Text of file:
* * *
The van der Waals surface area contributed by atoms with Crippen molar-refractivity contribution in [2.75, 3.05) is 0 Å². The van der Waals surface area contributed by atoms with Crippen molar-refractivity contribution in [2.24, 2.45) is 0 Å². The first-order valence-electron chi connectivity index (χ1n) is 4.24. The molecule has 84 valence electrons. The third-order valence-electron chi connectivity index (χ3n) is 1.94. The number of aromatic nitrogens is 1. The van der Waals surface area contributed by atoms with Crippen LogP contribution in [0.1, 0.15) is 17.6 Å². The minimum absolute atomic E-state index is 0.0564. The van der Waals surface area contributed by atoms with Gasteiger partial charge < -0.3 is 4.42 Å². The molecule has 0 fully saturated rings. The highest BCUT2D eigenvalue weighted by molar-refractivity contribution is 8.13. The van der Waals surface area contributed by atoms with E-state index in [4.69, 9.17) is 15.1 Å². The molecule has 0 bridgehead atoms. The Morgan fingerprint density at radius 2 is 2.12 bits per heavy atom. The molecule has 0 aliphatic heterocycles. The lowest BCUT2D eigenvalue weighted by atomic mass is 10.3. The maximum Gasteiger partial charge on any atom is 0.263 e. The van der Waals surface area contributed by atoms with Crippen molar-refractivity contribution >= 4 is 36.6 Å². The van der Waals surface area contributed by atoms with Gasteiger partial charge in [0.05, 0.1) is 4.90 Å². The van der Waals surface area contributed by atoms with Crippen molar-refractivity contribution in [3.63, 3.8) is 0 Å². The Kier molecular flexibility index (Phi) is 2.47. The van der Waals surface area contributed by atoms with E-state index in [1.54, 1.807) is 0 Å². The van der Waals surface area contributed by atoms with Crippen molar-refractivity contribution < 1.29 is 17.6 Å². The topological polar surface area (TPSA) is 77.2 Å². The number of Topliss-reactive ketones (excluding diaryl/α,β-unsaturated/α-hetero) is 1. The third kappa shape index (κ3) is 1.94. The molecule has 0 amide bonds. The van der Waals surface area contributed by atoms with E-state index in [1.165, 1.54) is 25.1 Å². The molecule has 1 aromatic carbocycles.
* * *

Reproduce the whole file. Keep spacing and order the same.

The van der Waals surface area contributed by atoms with Crippen molar-refractivity contribution in [2.75, 3.05) is 0 Å². The van der Waals surface area contributed by atoms with Crippen molar-refractivity contribution in [2.24, 2.45) is 0 Å². The first-order valence-electron chi connectivity index (χ1n) is 4.24. The molecule has 84 valence electrons. The third-order valence-electron chi connectivity index (χ3n) is 1.94. The number of aromatic nitrogens is 1. The van der Waals surface area contributed by atoms with Crippen LogP contribution in [0.1, 0.15) is 17.6 Å². The minimum absolute atomic E-state index is 0.0564. The van der Waals surface area contributed by atoms with Gasteiger partial charge < -0.3 is 4.42 Å². The molecule has 0 fully saturated rings. The highest BCUT2D eigenvalue weighted by molar-refractivity contribution is 8.13. The van der Waals surface area contributed by atoms with E-state index in [4.69, 9.17) is 15.1 Å². The molecule has 0 bridgehead atoms. The Morgan fingerprint density at radius 2 is 2.12 bits per heavy atom. The molecule has 0 aliphatic heterocycles. The lowest BCUT2D eigenvalue weighted by atomic mass is 10.3. The maximum Gasteiger partial charge on any atom is 0.263 e. The van der Waals surface area contributed by atoms with Crippen molar-refractivity contribution >= 4 is 36.6 Å². The van der Waals surface area contributed by atoms with Gasteiger partial charge in [0.05, 0.1) is 4.90 Å². The van der Waals surface area contributed by atoms with Crippen molar-refractivity contribution in [3.63, 3.8) is 0 Å². The Kier molecular flexibility index (Phi) is 2.47. The van der Waals surface area contributed by atoms with E-state index in [1.54, 1.807) is 0 Å². The van der Waals surface area contributed by atoms with Crippen molar-refractivity contribution < 1.29 is 17.6 Å². The topological polar surface area (TPSA) is 77.2 Å². The number of Topliss-reactive ketones (excluding diaryl/α,β-unsaturated/α-hetero) is 1. The third kappa shape index (κ3) is 1.94. The molecule has 0 amide bonds. The van der Waals surface area contributed by atoms with E-state index in [1.165, 1.54) is 25.1 Å². The molecule has 1 aromatic carbocycles.